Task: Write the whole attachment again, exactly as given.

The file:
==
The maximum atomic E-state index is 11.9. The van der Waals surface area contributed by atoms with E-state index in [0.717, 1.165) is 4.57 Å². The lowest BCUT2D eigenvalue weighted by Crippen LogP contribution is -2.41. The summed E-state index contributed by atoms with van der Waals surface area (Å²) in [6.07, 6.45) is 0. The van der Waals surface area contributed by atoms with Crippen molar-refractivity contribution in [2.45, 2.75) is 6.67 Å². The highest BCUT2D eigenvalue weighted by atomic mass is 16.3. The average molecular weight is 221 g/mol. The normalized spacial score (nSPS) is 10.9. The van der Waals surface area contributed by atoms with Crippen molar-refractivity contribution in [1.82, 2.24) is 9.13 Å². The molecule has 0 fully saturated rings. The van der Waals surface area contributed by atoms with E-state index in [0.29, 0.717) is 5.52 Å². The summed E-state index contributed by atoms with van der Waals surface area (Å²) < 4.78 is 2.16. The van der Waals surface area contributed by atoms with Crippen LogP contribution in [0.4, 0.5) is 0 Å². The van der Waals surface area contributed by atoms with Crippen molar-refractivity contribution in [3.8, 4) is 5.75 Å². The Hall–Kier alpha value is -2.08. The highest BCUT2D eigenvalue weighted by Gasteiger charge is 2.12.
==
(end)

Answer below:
The maximum atomic E-state index is 11.9. The van der Waals surface area contributed by atoms with E-state index in [0.717, 1.165) is 4.57 Å². The lowest BCUT2D eigenvalue weighted by Crippen LogP contribution is -2.41. The summed E-state index contributed by atoms with van der Waals surface area (Å²) in [6.07, 6.45) is 0. The van der Waals surface area contributed by atoms with Crippen molar-refractivity contribution in [2.45, 2.75) is 6.67 Å². The highest BCUT2D eigenvalue weighted by atomic mass is 16.3. The average molecular weight is 221 g/mol. The normalized spacial score (nSPS) is 10.9. The van der Waals surface area contributed by atoms with Crippen molar-refractivity contribution in [1.82, 2.24) is 9.13 Å². The molecule has 0 fully saturated rings. The van der Waals surface area contributed by atoms with E-state index in [0.29, 0.717) is 5.52 Å². The summed E-state index contributed by atoms with van der Waals surface area (Å²) < 4.78 is 2.16. The van der Waals surface area contributed by atoms with Crippen LogP contribution in [0.4, 0.5) is 0 Å². The van der Waals surface area contributed by atoms with Crippen molar-refractivity contribution in [3.8, 4) is 5.75 Å². The Hall–Kier alpha value is -2.08. The highest BCUT2D eigenvalue weighted by Gasteiger charge is 2.12.